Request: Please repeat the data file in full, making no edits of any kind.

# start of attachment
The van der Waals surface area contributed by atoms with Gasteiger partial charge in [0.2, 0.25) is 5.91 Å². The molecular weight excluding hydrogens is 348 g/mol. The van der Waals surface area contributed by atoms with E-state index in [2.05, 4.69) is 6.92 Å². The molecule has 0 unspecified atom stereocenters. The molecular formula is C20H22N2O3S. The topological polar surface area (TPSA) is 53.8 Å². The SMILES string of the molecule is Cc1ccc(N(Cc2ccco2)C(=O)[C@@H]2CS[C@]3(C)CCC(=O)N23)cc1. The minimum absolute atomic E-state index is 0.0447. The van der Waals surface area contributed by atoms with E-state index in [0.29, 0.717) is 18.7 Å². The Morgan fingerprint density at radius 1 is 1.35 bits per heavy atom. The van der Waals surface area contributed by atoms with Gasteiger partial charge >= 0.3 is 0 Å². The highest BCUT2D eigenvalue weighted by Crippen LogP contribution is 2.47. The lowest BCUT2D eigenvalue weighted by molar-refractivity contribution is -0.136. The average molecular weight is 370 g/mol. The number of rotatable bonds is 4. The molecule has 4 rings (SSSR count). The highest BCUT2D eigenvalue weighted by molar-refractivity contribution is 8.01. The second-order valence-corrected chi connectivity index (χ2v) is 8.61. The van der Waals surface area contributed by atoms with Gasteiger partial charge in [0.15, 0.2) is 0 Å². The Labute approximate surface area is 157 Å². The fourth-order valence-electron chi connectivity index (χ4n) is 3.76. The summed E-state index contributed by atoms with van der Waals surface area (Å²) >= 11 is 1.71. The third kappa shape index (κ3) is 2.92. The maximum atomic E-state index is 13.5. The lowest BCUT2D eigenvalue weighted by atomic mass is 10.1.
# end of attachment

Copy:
The van der Waals surface area contributed by atoms with Gasteiger partial charge in [0.2, 0.25) is 5.91 Å². The molecular weight excluding hydrogens is 348 g/mol. The van der Waals surface area contributed by atoms with E-state index in [2.05, 4.69) is 6.92 Å². The molecule has 0 unspecified atom stereocenters. The molecular formula is C20H22N2O3S. The topological polar surface area (TPSA) is 53.8 Å². The SMILES string of the molecule is Cc1ccc(N(Cc2ccco2)C(=O)[C@@H]2CS[C@]3(C)CCC(=O)N23)cc1. The minimum absolute atomic E-state index is 0.0447. The van der Waals surface area contributed by atoms with E-state index in [0.29, 0.717) is 18.7 Å². The Morgan fingerprint density at radius 1 is 1.35 bits per heavy atom. The van der Waals surface area contributed by atoms with Gasteiger partial charge >= 0.3 is 0 Å². The highest BCUT2D eigenvalue weighted by Crippen LogP contribution is 2.47. The lowest BCUT2D eigenvalue weighted by molar-refractivity contribution is -0.136. The average molecular weight is 370 g/mol. The number of rotatable bonds is 4. The molecule has 4 rings (SSSR count). The highest BCUT2D eigenvalue weighted by molar-refractivity contribution is 8.01. The second-order valence-corrected chi connectivity index (χ2v) is 8.61. The van der Waals surface area contributed by atoms with Gasteiger partial charge in [0.15, 0.2) is 0 Å². The Labute approximate surface area is 157 Å². The fourth-order valence-electron chi connectivity index (χ4n) is 3.76. The summed E-state index contributed by atoms with van der Waals surface area (Å²) >= 11 is 1.71. The third kappa shape index (κ3) is 2.92. The maximum atomic E-state index is 13.5. The lowest BCUT2D eigenvalue weighted by atomic mass is 10.1.